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Does Medication Expire?

Written by Ally Streelman ally.streelman@nowrx.com
Does Medication Expire

Many of us have medications that have been sitting in the cabinet for years but does medication expire – and how do we know when?

This is a common question, especially for over-the-counter medicines like Tylenol or Advil and sometimes the answer is more difficult than you might think.

So should you dig into that old bottle next time your knee pain rears its ugly head?

Let’s take a look.

When do medications expire?

Most medications come with expiration dates on the bottle or box. And while the expiration date on a carton of milk or package of meat is critically important for your health, the one on your medication bottle may be less so. 

The expiration date does mean something though. This is the date the manufacturer can still guarantee the full potency and safety of the drug. However, studies show that many drugs are still effective and safe to take after this date.

How long does medication last after the expiration date?

So, how long after it expires can you take a tablet of ibuprofen or acetaminophen? According to research, your medicine is likely still safe and effective years after its expiration date. 

One study found that 90% of more than 100 drugs, both prescription and over-the-counter, were perfectly good to use even 15 years after the expiration date.

However, not all medications are long-lasting. For instance, If you end up taking old antibiotics, they may be less effective and not treat the infection at hand. This could result in antibiotic resistance, which can be extremely dangerous to your health.

What medications become toxic after expiration?

Not all medications are safe to take after expiration. Some medications can become less potent or grow harmful bacteria after being opened. For these reasons, it’s important to adhere to expiration dates on certain medications. These include: 

  • liquid oral antibiotics
  • medicated eye drops
  • nitroglycerin
  • insulin
  • tetracycline

While intact tablets are typically safe to use, this isn’t the case for some liquid medications. Drugs that exist in solution or that require refrigeration may not be effective enough to treat a condition after expiration.

What happens if you take expired medication?

As long as the medication you are taking isn’t a drug that can become contaminated after it expires, the consequences aren’t dire. However, the more time that has passed since the expiration date, the less effective the drug may be. This may make you feel as though you need to take more of the medication, but it’s critical to avoid this temptation. If the medication isn’t working, dispose of it and replace it with a new medication.

What to do with expired medication

If the expiration date on your medication is long past (3 years or more) or you can see physical signs of decay, it’s time to get rid of it. But there are better ways to dispose of expired or unused medications than simply throwing them in the trash. 

The FDA recommends dropping your medications off at a drug take-back program. Your local pharmacy may offer this option, or you can find a DEA location near you.

For certain dangerous medications, it’s important to dispose of them by flushing them down the toilet or drain. For non-dangerous medications, you can also mix the medicine with dirt, coffee grounds, or another inedible substance. Then place the mixture back in the container or in a plastic bag, and throw it away. This is to prevent children or pets from taking any throw-away medication by accident.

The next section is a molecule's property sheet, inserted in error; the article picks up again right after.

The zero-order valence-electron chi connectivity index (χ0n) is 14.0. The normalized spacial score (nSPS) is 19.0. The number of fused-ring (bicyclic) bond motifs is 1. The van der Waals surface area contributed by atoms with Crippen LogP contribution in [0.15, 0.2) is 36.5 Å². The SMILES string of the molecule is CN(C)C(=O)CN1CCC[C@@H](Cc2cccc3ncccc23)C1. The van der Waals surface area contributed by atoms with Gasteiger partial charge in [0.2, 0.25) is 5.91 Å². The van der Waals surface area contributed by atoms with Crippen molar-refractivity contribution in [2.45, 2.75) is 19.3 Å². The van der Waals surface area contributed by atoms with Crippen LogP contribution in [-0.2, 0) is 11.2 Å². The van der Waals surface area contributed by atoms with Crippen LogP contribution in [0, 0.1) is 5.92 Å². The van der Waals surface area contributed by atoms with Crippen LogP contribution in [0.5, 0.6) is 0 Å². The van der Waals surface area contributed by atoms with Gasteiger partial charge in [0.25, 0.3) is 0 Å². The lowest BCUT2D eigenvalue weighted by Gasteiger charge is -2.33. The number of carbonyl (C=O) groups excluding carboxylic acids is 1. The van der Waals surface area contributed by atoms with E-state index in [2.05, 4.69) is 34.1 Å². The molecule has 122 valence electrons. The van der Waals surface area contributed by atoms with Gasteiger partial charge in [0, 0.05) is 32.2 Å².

Elongate the life of your medication

Drugs do lose their potency over time. But you can elongate the life of your medication to prevent waste and save yourself a trip to the pharmacy. If you want your medication to last longer, it’s important to store it properly. How? Here are a few tips: 

  • Keep your medication in a cool place, ideally between 59 and 79 degrees Fahrenheit.
  • Make sure the place is dry (i.e., a hallway cabinet or dresser drawer, not a bathroom or other humid environment).
  • Consider storing medication in the refrigerator.
  • Tightly close the caps of your medications.
  • Always keep medicine out of reach of children.

If you follow these tips, your medication can remain safe and effective for longer. However, it’s always best to use caution when taking any medication.

Check the expiration date and inspect it for signs of decay before taking it. However, now you know that while medication does expire, many medications are fine to take after their expiration date. 

Questions about medication expiration dates? 

So did your medication expire? If you have a question about a specific medication, or how to dispose of your expired medication, don’t hesitate to reach out to NowRx. Our licensed pharmacists will be happy to answer any questions you have.

For more free health tips, resources, and news, subscribe to our weekly newsletter or if you have questions about pharmacy delivery send us an email at info@nowrx.com.

Disclaimer: This website does not provide medical advice and the information provided throughout the website, including but not limited to, text, graphics, images, and other material are for informational purposes only. It is not intended to be a substitute for professional medical advice, diagnosis, or treatment and you should always seek the advice of your physician or other qualified health care providers if you have questions regarding a medical condition or treatment or before starting or stopping any healthcare or health related regimen. Do not ever disregard or delay seeking medical advice from a qualified professional because of something you have read on nowrx.com.
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